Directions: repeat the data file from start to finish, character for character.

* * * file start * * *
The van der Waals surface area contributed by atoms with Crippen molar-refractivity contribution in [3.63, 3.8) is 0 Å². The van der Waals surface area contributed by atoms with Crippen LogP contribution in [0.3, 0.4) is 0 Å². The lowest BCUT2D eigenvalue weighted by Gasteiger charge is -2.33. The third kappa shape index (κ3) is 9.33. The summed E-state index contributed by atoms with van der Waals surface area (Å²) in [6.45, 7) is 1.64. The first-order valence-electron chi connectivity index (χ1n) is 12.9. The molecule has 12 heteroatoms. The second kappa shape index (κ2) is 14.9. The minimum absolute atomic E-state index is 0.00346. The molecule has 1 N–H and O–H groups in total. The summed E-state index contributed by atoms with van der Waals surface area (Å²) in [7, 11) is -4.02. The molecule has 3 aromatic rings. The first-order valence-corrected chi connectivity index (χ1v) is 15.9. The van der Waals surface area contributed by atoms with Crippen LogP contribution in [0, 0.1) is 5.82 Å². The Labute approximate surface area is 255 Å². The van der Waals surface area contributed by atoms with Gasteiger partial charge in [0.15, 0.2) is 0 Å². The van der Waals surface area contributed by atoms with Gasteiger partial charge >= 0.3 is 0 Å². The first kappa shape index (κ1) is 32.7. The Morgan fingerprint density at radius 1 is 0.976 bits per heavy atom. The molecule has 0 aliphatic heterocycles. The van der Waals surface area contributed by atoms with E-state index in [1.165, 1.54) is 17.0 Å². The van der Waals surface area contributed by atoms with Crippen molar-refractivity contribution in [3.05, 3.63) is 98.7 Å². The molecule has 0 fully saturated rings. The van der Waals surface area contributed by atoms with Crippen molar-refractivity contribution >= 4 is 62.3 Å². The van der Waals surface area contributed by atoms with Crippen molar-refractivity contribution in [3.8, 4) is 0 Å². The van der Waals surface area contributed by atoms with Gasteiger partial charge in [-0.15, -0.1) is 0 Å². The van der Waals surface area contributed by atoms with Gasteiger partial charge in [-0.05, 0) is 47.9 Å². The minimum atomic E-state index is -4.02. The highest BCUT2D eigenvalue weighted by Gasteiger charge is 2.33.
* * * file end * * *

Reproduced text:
The van der Waals surface area contributed by atoms with Crippen molar-refractivity contribution in [3.63, 3.8) is 0 Å². The van der Waals surface area contributed by atoms with Crippen LogP contribution in [0.3, 0.4) is 0 Å². The lowest BCUT2D eigenvalue weighted by Gasteiger charge is -2.33. The third kappa shape index (κ3) is 9.33. The summed E-state index contributed by atoms with van der Waals surface area (Å²) in [6.45, 7) is 1.64. The first-order valence-electron chi connectivity index (χ1n) is 12.9. The molecule has 12 heteroatoms. The second kappa shape index (κ2) is 14.9. The minimum absolute atomic E-state index is 0.00346. The molecule has 1 N–H and O–H groups in total. The summed E-state index contributed by atoms with van der Waals surface area (Å²) in [7, 11) is -4.02. The molecule has 3 aromatic rings. The first-order valence-corrected chi connectivity index (χ1v) is 15.9. The van der Waals surface area contributed by atoms with Crippen LogP contribution in [0, 0.1) is 5.82 Å². The Labute approximate surface area is 255 Å². The van der Waals surface area contributed by atoms with Gasteiger partial charge in [0.15, 0.2) is 0 Å². The van der Waals surface area contributed by atoms with Gasteiger partial charge >= 0.3 is 0 Å². The first kappa shape index (κ1) is 32.7. The Morgan fingerprint density at radius 1 is 0.976 bits per heavy atom. The molecule has 0 aliphatic heterocycles. The van der Waals surface area contributed by atoms with E-state index in [1.165, 1.54) is 17.0 Å². The van der Waals surface area contributed by atoms with Crippen molar-refractivity contribution in [3.05, 3.63) is 98.7 Å². The molecule has 0 fully saturated rings. The van der Waals surface area contributed by atoms with Crippen molar-refractivity contribution >= 4 is 62.3 Å². The van der Waals surface area contributed by atoms with Crippen molar-refractivity contribution in [3.8, 4) is 0 Å². The van der Waals surface area contributed by atoms with Gasteiger partial charge in [-0.15, -0.1) is 0 Å². The van der Waals surface area contributed by atoms with Gasteiger partial charge in [-0.05, 0) is 47.9 Å². The minimum atomic E-state index is -4.02. The highest BCUT2D eigenvalue weighted by Gasteiger charge is 2.33.